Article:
Surround 360

Facebook presents a 360°video capture system

CAPTURE. After the acquisition of Oculus Rift in 2014 and the implementation of a video player that can display 360° videos for its site, Facebook is starting the next step in its plan to democratize virtual reality and immersive videos : facilitate the capture of content at 360°. Called Surround 360, the system is composed of 17 cameras connected together and capable of filming each in ultra-high resolution (8K). 14 cameras are arranged in a circle in order to capture a panoramic image. In addition to these, a wide-angle camera filming upwards, and a couple of two wide-angle cameras filming downwards. The two cameras located under the device are positioned so that the foot of the device is not visible in the final rendering. Although the social network would like more 360 content on its site, it does not want to position itself as a camera builder and has therefore decided to make the project open-source, so that interested companies can launch their own devices. The web giant specifies that the cost of manufacturing the Surround 360 is $ 30,000 (€26,500).

Virtual reality or immersive video ?
Although very close cousins, we can still differentiate these two technologies. Virtual reality is an interactive simulation, so the user can progress and manipulate objects in an imaginary or realistic environment. Immersive video is distinguished by the absence of interactivity with the broadcast content, often a video in which the viewer can only decide the angle of view by turning his head.

The challenge of post-production

In addition to the technological challenge of designing such a system, Facebook engineers had to deal with a major problem with 360° videos : post-production, that is, the processing of the image by an operator, its editing and exploitation. Indeed, the work of a classic video filmed in high resolution can be long and complex, so imagine an assemblage of 17 HD videos glued together and you will have an idea of the puzzle of exploiting content at 360°. Where, at present, the processing of such files requires several days, even weeks, Facebook has fashioned an algorithm capable of drastically reducing these delays and reducing them to a few tens of hours. The storage of these files during recording also required reflection so that it was possible to record live 17 video streams on a hard disk. The use of simultaneous and distributed write hard disk (RAID 5) will allow the recording of videos that can last several hours.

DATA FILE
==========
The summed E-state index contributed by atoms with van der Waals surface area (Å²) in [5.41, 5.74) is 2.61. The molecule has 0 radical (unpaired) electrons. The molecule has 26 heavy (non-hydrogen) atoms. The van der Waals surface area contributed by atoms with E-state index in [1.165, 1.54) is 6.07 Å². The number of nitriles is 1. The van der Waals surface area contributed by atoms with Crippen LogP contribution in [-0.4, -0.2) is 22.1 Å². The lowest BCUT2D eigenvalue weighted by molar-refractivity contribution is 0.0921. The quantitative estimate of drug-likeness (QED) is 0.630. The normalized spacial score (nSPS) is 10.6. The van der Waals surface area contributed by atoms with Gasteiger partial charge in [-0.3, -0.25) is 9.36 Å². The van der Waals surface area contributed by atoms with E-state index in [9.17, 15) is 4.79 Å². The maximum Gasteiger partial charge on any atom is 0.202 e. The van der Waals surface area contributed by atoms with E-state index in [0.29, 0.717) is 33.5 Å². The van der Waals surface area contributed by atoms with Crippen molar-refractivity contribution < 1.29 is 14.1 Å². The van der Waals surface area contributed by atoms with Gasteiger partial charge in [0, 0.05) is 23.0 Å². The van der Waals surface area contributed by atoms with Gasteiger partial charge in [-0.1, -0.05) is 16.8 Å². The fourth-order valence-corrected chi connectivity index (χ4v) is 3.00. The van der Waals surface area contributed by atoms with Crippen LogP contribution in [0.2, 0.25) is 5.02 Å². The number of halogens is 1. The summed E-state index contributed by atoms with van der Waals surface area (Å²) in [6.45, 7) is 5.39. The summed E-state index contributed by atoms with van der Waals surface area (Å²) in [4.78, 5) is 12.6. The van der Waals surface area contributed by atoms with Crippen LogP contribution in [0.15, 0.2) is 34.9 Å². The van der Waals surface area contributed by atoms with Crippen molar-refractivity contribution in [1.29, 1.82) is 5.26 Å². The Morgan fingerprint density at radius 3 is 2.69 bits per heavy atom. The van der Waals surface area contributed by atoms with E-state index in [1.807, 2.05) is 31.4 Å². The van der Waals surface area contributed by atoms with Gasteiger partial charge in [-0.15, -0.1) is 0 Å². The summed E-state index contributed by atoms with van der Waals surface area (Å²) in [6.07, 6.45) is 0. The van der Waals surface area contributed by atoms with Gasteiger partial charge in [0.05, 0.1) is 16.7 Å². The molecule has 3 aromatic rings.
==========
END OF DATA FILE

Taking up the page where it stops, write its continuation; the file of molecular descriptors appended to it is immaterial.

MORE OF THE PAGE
Intended for professionals, this camera wants to be for Facebook the missing link in the immersive video industry, allowing to multiply the content for its site, and its virtual reality headset the Oculus Rift. The project’s sources will be open access from this summer.

Go to our cases Get a free quote